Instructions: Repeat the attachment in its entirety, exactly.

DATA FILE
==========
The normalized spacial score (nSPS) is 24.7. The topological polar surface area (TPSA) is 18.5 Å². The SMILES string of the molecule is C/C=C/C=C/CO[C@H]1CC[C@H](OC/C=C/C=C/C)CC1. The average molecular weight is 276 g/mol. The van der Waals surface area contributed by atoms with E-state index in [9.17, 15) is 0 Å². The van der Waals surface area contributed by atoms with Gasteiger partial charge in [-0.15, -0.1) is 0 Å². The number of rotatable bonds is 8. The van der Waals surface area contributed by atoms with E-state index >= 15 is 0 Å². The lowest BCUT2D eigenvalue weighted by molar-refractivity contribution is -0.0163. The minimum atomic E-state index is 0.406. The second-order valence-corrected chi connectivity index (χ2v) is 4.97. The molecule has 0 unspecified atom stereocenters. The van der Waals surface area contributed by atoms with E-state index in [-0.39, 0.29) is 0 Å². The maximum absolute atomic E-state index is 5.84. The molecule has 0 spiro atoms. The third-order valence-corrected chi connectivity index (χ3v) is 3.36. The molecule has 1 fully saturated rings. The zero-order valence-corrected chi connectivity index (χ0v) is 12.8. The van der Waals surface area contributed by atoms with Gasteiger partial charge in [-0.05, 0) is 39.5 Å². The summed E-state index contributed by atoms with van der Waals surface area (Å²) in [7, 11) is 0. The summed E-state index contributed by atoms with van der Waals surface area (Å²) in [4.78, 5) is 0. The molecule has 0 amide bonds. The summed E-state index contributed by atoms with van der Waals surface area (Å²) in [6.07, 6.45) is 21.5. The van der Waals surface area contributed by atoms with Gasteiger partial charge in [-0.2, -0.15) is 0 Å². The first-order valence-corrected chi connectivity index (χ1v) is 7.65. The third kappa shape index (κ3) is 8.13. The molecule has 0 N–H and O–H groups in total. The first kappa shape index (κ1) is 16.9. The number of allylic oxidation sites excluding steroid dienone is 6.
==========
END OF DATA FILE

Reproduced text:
The normalized spacial score (nSPS) is 24.7. The topological polar surface area (TPSA) is 18.5 Å². The SMILES string of the molecule is C/C=C/C=C/CO[C@H]1CC[C@H](OC/C=C/C=C/C)CC1. The average molecular weight is 276 g/mol. The van der Waals surface area contributed by atoms with E-state index in [9.17, 15) is 0 Å². The van der Waals surface area contributed by atoms with Gasteiger partial charge in [-0.15, -0.1) is 0 Å². The number of rotatable bonds is 8. The van der Waals surface area contributed by atoms with E-state index >= 15 is 0 Å². The lowest BCUT2D eigenvalue weighted by molar-refractivity contribution is -0.0163. The minimum atomic E-state index is 0.406. The second-order valence-corrected chi connectivity index (χ2v) is 4.97. The molecule has 0 unspecified atom stereocenters. The van der Waals surface area contributed by atoms with E-state index in [-0.39, 0.29) is 0 Å². The maximum absolute atomic E-state index is 5.84. The molecule has 0 spiro atoms. The third-order valence-corrected chi connectivity index (χ3v) is 3.36. The molecule has 1 fully saturated rings. The zero-order valence-corrected chi connectivity index (χ0v) is 12.8. The van der Waals surface area contributed by atoms with Gasteiger partial charge in [-0.05, 0) is 39.5 Å². The summed E-state index contributed by atoms with van der Waals surface area (Å²) in [7, 11) is 0. The summed E-state index contributed by atoms with van der Waals surface area (Å²) in [4.78, 5) is 0. The molecule has 0 amide bonds. The summed E-state index contributed by atoms with van der Waals surface area (Å²) in [6.07, 6.45) is 21.5. The van der Waals surface area contributed by atoms with Gasteiger partial charge in [-0.2, -0.15) is 0 Å². The first-order valence-corrected chi connectivity index (χ1v) is 7.65. The third kappa shape index (κ3) is 8.13. The molecule has 0 N–H and O–H groups in total. The first kappa shape index (κ1) is 16.9. The number of allylic oxidation sites excluding steroid dienone is 6.